“Beware: Marriage Turbulence Ahead!” (Part 3)
Imagine marriage is like flying a plane. When you encounter the rough spots, use these “instruments” and guidelines to help restore a smooth flight.
Imagine your marriage is like a plane ride: Your relationship taxied down the runway when you said “I do!” It lifted off, reached proper altitude and eventually leveled off. Things in the cockpit seem to be running smoothly. You and your spouse are communicating well; you seem to share common values and goals; you are clear on your destination.
And then, “Wham!” You hit turbulence, and what was a smooth ride changes in an instant.
Don’t panic! All relationships encounter turbulence; some, more than others. But if we use our flight instruments we can quickly identify what’s gone wrong. Here are two important ones to consider.
A compass is used for navigation. It always points north, to give you a frame of reference for where you are versus where you want to be. Within marriage your compass setting tells what your values and priorities in life are.
From a spiritual standpoint, is your compass pointing due north? When our compass needle is pointed toward God and His standards for living, then we can quickly see how far off course we are and make adjustments. God’s Word is the perfect source for us to know exactly what spiritual north represents and how close we are to it (2 Timothy 3:16).
The attitude indicator tells the pilot the plane’s position in relation to the horizon. Are the wings level? Is the plane’s nose too high or low? In order to have a good flight, a pilot strives to maintain a good attitude!
In marriage, the attitude indicator is closely linked to our compass setting. When our spiritual lives are not centered on God, our attitudes quickly go south. Similar to an attitude indicator on an airplane, our attitudes in marriage reveal when we are not properly aligned with God’s instructions.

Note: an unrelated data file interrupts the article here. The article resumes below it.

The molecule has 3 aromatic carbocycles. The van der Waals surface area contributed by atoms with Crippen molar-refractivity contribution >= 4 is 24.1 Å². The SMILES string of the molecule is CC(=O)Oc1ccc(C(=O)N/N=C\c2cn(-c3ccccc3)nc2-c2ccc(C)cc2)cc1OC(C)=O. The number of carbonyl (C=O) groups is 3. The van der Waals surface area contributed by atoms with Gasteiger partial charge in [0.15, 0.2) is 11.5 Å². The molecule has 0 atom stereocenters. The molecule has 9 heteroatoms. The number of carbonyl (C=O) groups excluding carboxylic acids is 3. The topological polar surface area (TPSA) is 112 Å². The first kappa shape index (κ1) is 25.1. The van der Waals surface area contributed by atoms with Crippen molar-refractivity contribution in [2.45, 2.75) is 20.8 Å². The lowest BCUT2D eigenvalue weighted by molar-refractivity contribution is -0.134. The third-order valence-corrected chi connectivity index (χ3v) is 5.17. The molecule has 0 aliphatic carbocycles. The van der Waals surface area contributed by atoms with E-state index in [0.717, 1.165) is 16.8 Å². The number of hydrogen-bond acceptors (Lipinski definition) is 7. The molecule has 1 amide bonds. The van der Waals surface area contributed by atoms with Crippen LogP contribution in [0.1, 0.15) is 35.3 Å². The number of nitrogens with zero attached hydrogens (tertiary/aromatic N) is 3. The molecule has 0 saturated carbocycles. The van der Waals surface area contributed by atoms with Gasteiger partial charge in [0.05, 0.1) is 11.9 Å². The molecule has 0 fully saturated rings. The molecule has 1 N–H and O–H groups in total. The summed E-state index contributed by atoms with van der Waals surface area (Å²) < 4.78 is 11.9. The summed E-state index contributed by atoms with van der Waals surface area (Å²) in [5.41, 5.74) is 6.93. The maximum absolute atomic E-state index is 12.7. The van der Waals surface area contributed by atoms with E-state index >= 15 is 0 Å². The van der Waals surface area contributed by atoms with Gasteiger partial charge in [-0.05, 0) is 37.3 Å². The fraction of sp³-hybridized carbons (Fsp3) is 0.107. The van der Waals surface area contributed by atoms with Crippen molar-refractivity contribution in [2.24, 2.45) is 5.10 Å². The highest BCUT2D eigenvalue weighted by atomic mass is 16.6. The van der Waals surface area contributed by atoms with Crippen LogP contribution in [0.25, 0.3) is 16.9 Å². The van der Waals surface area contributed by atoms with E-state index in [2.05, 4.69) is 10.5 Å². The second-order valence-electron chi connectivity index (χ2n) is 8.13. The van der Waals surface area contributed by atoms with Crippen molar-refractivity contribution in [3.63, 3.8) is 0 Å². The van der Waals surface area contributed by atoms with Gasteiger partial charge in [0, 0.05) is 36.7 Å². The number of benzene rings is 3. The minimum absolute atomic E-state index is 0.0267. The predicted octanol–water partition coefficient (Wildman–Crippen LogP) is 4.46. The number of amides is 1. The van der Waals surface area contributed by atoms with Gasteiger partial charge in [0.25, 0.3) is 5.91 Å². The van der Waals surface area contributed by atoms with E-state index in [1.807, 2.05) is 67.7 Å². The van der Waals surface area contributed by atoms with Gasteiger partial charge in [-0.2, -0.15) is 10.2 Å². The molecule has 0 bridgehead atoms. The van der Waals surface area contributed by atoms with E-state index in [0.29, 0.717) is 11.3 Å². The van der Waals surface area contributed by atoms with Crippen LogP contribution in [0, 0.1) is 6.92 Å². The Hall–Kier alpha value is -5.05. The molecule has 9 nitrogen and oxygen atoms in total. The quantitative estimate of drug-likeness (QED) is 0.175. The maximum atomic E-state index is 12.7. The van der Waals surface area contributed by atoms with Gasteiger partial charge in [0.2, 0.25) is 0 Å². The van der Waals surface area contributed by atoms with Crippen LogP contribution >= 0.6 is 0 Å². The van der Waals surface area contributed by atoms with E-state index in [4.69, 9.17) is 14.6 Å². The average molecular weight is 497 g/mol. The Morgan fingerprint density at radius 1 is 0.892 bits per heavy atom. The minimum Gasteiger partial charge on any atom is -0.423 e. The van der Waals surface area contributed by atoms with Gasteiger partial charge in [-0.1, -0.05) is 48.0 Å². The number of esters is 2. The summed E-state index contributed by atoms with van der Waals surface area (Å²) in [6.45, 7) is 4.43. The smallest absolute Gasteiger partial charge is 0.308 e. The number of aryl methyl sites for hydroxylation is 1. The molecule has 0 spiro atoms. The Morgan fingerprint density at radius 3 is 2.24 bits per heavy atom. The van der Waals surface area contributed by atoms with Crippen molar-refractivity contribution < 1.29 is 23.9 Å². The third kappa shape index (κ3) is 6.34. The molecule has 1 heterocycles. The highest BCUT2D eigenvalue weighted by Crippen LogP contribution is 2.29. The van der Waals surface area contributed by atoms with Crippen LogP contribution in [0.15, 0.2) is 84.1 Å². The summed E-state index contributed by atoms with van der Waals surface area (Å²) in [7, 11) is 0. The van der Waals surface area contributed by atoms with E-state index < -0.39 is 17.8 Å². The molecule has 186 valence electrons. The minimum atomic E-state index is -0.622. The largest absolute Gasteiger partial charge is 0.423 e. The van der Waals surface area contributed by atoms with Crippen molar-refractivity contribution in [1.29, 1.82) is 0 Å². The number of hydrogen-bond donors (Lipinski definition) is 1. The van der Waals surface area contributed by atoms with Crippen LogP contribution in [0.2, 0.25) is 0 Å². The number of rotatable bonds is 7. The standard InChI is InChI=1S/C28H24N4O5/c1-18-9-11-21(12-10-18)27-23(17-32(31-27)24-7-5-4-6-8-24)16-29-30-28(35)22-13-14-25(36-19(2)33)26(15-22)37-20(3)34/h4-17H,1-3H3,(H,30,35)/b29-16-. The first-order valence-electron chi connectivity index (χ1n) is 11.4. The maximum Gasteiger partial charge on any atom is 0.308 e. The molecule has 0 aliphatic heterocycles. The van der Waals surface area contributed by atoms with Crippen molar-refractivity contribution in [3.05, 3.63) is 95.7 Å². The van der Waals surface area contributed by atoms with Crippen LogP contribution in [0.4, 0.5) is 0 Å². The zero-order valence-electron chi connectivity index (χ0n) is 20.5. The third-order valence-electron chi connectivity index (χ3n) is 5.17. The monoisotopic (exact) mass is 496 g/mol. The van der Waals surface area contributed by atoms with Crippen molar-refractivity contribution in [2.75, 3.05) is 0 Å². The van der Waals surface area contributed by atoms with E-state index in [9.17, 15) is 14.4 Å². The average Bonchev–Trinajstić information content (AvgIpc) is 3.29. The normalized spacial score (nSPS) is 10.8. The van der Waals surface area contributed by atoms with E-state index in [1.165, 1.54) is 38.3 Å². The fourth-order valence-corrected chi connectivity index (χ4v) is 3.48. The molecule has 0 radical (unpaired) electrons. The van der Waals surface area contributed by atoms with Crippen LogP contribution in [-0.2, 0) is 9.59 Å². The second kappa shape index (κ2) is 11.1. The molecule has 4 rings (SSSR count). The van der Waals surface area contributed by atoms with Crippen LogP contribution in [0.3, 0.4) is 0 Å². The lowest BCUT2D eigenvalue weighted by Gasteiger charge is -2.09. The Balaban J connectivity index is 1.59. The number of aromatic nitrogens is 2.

Guidelines for restoring a smooth flight
Now what? Once you’ve identified what may be causing your turbulence, use these guidelines to restore a smooth flight:
1. Use active listening skills.
Much of the time when we communicate with our spouse we are not truly listening to him or her. We are thinking about what we are going to say in response! Active listening involves listening to understand, and then conveying back that we heard accurately. We do this by using such phrases as, “So what you’re saying is ….” This helps our spouse know that we’re trying to understand and it keeps us from interrupting him or her.
2. Avoid inflammatory words.
There are two phrases I often hear from couples I’m counseling: “Why do you always …?” and “Why do you never …?” Words like these really inflame us because we feel attacked and on the defensive. Adrenaline, coupled with anger, then causes us to lash out, which only escalates the conflict.
3. Determine not to go to bed mad.
Whenever possible, resolve your conflict the same day it occurs (Ephesians 4:26). Leaving things untended for too long allows time for festering.
4. Take time-outs.
Sometimes, though, we need to take a break from the conflict to let the intensity of our emotions die down. Even an hour can change our perspective. The closer we can get to emotional equilibrium, the better we’ll be able to apply the next guideline.
5. Attack the problem, not the person.
If you have a problem with something your spouse is doing, focus on the behavior that you don’t like and what you would like changed. Here’s an example of what not to say:
“Why do you always leave your dirty towel on the floor after you get out of the shower? Why can’t you ever pick it up like I’ve asked you to? Don’t you ever listen? How many times do I have to ask you?”
Instead, try saying it like this:
“It’s really frustrating for me to come into the bathroom and find your towel on the floor after you’ve showered. I would appreciate it if you would hang it up to dry or put it in the hamper so that it can get washed with the rest of the clothes.”
By phrasing your request in this way, you are focusing on the problem that you have and asking for your spouse’s help to resolve it.
6. Leave the past in the past.
Finally, there’s nothing worse than having to fly through the same stormy weather over and over again! If you keep coming back to the same turbulent issues, there’s probably an underlying reason. Check your instrument panel again and reevaluate your course heading.
Marriage was designed by God to be a blessing, not a curse! You may not have smooth flying all the time. But with the right flight plan, cooperation in the cockpit and the ability to properly use your flight instruments, you can confidently navigate through whatever surprises life may bring.
For more information on dealing with difficulties in marriage, read “How to Save Your Marriage.”
Read Part 1: Preflight Planning: “Where’s This Marriage Going?”
Read Part 2: Cockpit Cooperation: “Who’s Flying This Marriage Anyway?”
Topics Covered: Relationships, Marriage